There is a knight, and there is a rogue, and they alternate narrating chapters, so we read Michael's side of the story and also have Fisk's take on events. Michael is a younger son of a nobleman who yearns for an adventurous life, so he fancies himself a knight errant. He joins up with a young con man, Fisk, and the two of them are quite a team. Their first adventure is freeing a woman from imprisonmentthey are told that she has been unjustly treated. This escape starts the story off with a lot of excitement. Just as they are successful, they learn they have been conned themselves, that the woman is a murderer who has killed her own husband. The excitement and action build as Michael and Fisk risk their own lives to right the wrong they have committed. Horses, witchcraft, castlesall the accoutrements of a medieval epicare part of Bell's intricate, intelligent story, told for amusement.
Longing for adventure, 18-year-old Sir Michael declares himself a knight errant (although the book has a medieval-era setting, no one has heard of such a thing in many years and the idea often gets him laughed at). Fisk, 17, is his indebted and unwilling squire. After rescuing Lady Ceciel from her prison tower, they learn that she is not a damsel in distress, but rather an accused murderess. Their attempts to bring her to justice result in her comeuppance and in the teens' tightly forged friendship that will clearly lead to further adventures. The novel is brimming with saved-by-a-hair escapades and fast-paced realistic action, told alternately from each teen's point of view. Their world is filled with "magica," a gift that allows its possessor to perform extraordinary tasks. In fact, while Michael and Fisk's bravery and wits frame their approach to the problems they incur, it is magica that enables them to escape their would-be dire fate. Nevertheless, the underlying messages could not be more real: the importance of truth, the value of friendship, and the need for staying true to oneself. Delivered skillfully, these ideas are sure to leave their mark on readers. Unusual and invented vocabulary is employed throughout. Like Bell's The Goblin Wood (2003) and The Wizard Test (2005, both HarperCollins), this well-created fantasy is a great read with worthwhile moral issues pertinent to its intended audience.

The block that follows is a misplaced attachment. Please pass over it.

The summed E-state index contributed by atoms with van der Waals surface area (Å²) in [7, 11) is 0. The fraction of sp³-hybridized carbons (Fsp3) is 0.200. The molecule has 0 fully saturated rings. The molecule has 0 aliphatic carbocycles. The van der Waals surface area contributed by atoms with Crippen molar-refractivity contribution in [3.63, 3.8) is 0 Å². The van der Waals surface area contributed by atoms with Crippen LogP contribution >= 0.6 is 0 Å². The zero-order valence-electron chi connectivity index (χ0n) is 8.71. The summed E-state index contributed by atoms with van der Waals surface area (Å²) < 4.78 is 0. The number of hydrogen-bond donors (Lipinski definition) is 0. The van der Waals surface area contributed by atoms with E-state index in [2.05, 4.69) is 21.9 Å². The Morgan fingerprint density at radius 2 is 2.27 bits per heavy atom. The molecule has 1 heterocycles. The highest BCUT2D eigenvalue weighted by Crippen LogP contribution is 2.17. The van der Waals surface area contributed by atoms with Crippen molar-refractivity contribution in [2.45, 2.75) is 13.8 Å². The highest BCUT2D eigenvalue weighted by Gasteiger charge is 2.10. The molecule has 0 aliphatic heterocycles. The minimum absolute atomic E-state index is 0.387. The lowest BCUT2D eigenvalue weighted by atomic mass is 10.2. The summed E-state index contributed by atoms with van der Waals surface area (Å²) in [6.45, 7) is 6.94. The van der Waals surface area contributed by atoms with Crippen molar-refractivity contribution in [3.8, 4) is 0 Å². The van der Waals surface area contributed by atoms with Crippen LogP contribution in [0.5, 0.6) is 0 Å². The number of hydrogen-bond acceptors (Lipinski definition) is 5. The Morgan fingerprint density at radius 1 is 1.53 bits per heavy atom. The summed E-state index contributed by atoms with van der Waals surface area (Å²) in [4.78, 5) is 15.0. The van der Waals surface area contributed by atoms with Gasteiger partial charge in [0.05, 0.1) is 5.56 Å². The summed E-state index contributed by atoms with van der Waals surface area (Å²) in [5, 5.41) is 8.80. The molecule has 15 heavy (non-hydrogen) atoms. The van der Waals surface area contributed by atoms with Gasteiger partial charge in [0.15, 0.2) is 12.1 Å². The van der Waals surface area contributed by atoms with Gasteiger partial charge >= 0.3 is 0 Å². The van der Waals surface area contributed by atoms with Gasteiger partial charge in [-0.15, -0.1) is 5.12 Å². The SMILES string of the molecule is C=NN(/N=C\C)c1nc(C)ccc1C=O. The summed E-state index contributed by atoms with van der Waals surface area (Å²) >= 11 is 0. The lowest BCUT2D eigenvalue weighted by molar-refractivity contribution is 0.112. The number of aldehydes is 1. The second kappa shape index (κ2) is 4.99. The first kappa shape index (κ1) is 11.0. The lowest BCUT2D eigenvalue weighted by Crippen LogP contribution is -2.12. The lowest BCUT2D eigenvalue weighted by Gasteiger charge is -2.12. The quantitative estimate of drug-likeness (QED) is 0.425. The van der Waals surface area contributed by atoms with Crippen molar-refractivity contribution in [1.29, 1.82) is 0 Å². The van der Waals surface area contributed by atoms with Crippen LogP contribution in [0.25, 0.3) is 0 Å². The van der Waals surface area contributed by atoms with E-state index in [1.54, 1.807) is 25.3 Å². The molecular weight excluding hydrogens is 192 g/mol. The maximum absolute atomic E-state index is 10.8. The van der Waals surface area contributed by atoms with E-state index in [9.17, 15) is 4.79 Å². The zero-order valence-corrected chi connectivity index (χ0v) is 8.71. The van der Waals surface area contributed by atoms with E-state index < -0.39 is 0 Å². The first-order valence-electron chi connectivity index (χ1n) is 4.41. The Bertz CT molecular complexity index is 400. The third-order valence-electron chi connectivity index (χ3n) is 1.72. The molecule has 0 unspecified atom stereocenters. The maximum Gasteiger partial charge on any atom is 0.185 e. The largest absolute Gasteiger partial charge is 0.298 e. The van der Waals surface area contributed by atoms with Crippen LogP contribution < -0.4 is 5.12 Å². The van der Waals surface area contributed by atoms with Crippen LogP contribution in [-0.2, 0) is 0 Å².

Nancy Menaldi-ScanlanCopyright 2006 Reed Business Information.
Knights errant have been extinct for more than 200 years, but Sir Michael decides it is his chosen profession. With his trusty squire Fisk by his side, the two embark on their first assignment: Rescue a damsel in distress. After liberating the Lady Ceciel, Sir Michael and Fisk learn she was awaiting trial for allegedly poisoning her husband, Baron Mallory. Sir Michael's father Baron Seven Oaks becomes furious over the mix-up and demands that Sir Michael bring Lady Ceciel back for sentencing. Finding the illusive Lady Ceciel proves more difficult than expected, with the lady always one step ahead of them, slowing their progress. Eventually, Sir Michael is captured by Lady Ceciel and it's up to Fisk, a believer in non-violence, to rescue him. Their story unfolds alternately between them. The humorous dialogue and the friendship that develops between the two will make this magical medieval mystery a fun read with the ending open for a possible sequel. (Fiction. 12-14)